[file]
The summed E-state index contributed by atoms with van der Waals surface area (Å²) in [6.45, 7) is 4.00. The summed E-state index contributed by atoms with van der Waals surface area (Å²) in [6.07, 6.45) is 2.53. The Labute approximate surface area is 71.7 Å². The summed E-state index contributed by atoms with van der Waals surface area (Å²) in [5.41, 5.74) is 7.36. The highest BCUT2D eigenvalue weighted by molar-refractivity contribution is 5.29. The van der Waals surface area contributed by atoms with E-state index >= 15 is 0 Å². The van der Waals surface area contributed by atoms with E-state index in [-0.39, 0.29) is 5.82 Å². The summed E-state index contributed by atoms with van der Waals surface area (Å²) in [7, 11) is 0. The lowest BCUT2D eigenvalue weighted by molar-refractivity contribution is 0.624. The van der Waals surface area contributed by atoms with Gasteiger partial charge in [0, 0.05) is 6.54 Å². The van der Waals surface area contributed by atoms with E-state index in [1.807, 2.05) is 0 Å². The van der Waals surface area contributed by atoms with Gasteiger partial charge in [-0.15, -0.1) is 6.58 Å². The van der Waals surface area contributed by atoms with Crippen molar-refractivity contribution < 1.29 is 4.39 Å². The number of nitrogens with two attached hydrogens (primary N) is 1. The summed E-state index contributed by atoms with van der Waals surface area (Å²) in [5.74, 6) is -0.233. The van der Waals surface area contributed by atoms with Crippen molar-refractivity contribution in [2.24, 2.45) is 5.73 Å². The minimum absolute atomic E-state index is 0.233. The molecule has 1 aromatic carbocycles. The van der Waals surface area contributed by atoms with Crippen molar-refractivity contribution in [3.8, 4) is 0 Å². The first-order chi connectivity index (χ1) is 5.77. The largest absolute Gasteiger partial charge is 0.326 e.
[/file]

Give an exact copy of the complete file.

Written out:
The summed E-state index contributed by atoms with van der Waals surface area (Å²) in [6.45, 7) is 4.00. The summed E-state index contributed by atoms with van der Waals surface area (Å²) in [6.07, 6.45) is 2.53. The Labute approximate surface area is 71.7 Å². The summed E-state index contributed by atoms with van der Waals surface area (Å²) in [5.41, 5.74) is 7.36. The highest BCUT2D eigenvalue weighted by molar-refractivity contribution is 5.29. The van der Waals surface area contributed by atoms with E-state index >= 15 is 0 Å². The van der Waals surface area contributed by atoms with E-state index in [-0.39, 0.29) is 5.82 Å². The summed E-state index contributed by atoms with van der Waals surface area (Å²) in [7, 11) is 0. The lowest BCUT2D eigenvalue weighted by molar-refractivity contribution is 0.624. The van der Waals surface area contributed by atoms with Gasteiger partial charge in [0, 0.05) is 6.54 Å². The van der Waals surface area contributed by atoms with E-state index in [1.807, 2.05) is 0 Å². The van der Waals surface area contributed by atoms with Gasteiger partial charge in [-0.15, -0.1) is 6.58 Å². The van der Waals surface area contributed by atoms with Crippen molar-refractivity contribution < 1.29 is 4.39 Å². The number of nitrogens with two attached hydrogens (primary N) is 1. The summed E-state index contributed by atoms with van der Waals surface area (Å²) in [5.74, 6) is -0.233. The van der Waals surface area contributed by atoms with Crippen molar-refractivity contribution in [2.24, 2.45) is 5.73 Å². The minimum absolute atomic E-state index is 0.233. The molecule has 1 aromatic carbocycles. The van der Waals surface area contributed by atoms with Crippen molar-refractivity contribution in [3.8, 4) is 0 Å². The first-order chi connectivity index (χ1) is 5.77. The largest absolute Gasteiger partial charge is 0.326 e.